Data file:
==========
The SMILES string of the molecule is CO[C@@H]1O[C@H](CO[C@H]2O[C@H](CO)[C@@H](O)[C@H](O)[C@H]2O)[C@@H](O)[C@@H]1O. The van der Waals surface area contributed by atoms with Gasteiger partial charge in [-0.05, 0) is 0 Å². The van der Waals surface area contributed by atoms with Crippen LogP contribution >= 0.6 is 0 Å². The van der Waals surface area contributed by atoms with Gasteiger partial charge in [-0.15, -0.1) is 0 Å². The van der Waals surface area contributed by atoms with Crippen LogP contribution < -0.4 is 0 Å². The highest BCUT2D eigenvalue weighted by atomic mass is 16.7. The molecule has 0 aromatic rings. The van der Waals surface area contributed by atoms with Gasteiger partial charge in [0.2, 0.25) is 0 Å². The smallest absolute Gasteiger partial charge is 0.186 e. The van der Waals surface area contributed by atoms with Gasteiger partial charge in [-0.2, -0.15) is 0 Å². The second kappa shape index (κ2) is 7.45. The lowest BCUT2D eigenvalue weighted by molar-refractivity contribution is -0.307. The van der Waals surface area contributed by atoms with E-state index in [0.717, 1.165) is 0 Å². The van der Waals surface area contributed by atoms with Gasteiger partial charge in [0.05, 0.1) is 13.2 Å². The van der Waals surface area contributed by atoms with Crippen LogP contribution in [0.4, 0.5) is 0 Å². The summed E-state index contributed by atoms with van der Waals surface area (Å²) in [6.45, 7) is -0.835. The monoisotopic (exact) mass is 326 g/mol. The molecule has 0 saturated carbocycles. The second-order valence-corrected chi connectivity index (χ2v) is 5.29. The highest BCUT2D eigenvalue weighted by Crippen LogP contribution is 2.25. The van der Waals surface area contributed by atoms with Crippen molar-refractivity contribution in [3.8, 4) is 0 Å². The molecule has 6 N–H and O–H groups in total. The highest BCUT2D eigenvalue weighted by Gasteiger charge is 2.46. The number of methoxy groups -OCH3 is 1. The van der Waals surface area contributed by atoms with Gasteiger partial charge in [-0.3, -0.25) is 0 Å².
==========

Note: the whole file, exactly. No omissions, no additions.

The SMILES string of the molecule is CO[C@@H]1O[C@H](CO[C@H]2O[C@H](CO)[C@@H](O)[C@H](O)[C@H]2O)[C@@H](O)[C@@H]1O. The van der Waals surface area contributed by atoms with Gasteiger partial charge in [-0.05, 0) is 0 Å². The van der Waals surface area contributed by atoms with Crippen LogP contribution >= 0.6 is 0 Å². The van der Waals surface area contributed by atoms with Gasteiger partial charge in [-0.15, -0.1) is 0 Å². The van der Waals surface area contributed by atoms with Crippen LogP contribution < -0.4 is 0 Å². The highest BCUT2D eigenvalue weighted by atomic mass is 16.7. The molecule has 0 aromatic rings. The van der Waals surface area contributed by atoms with Gasteiger partial charge in [0.2, 0.25) is 0 Å². The smallest absolute Gasteiger partial charge is 0.186 e. The van der Waals surface area contributed by atoms with Gasteiger partial charge in [-0.2, -0.15) is 0 Å². The second kappa shape index (κ2) is 7.45. The lowest BCUT2D eigenvalue weighted by molar-refractivity contribution is -0.307. The van der Waals surface area contributed by atoms with E-state index in [0.717, 1.165) is 0 Å². The van der Waals surface area contributed by atoms with Gasteiger partial charge in [0.05, 0.1) is 13.2 Å². The van der Waals surface area contributed by atoms with Crippen LogP contribution in [0.4, 0.5) is 0 Å². The summed E-state index contributed by atoms with van der Waals surface area (Å²) in [6.45, 7) is -0.835. The monoisotopic (exact) mass is 326 g/mol. The molecule has 0 saturated carbocycles. The second-order valence-corrected chi connectivity index (χ2v) is 5.29. The highest BCUT2D eigenvalue weighted by Crippen LogP contribution is 2.25. The van der Waals surface area contributed by atoms with Crippen molar-refractivity contribution in [3.8, 4) is 0 Å². The molecule has 6 N–H and O–H groups in total. The highest BCUT2D eigenvalue weighted by Gasteiger charge is 2.46. The number of methoxy groups -OCH3 is 1. The van der Waals surface area contributed by atoms with Gasteiger partial charge in [-0.3, -0.25) is 0 Å².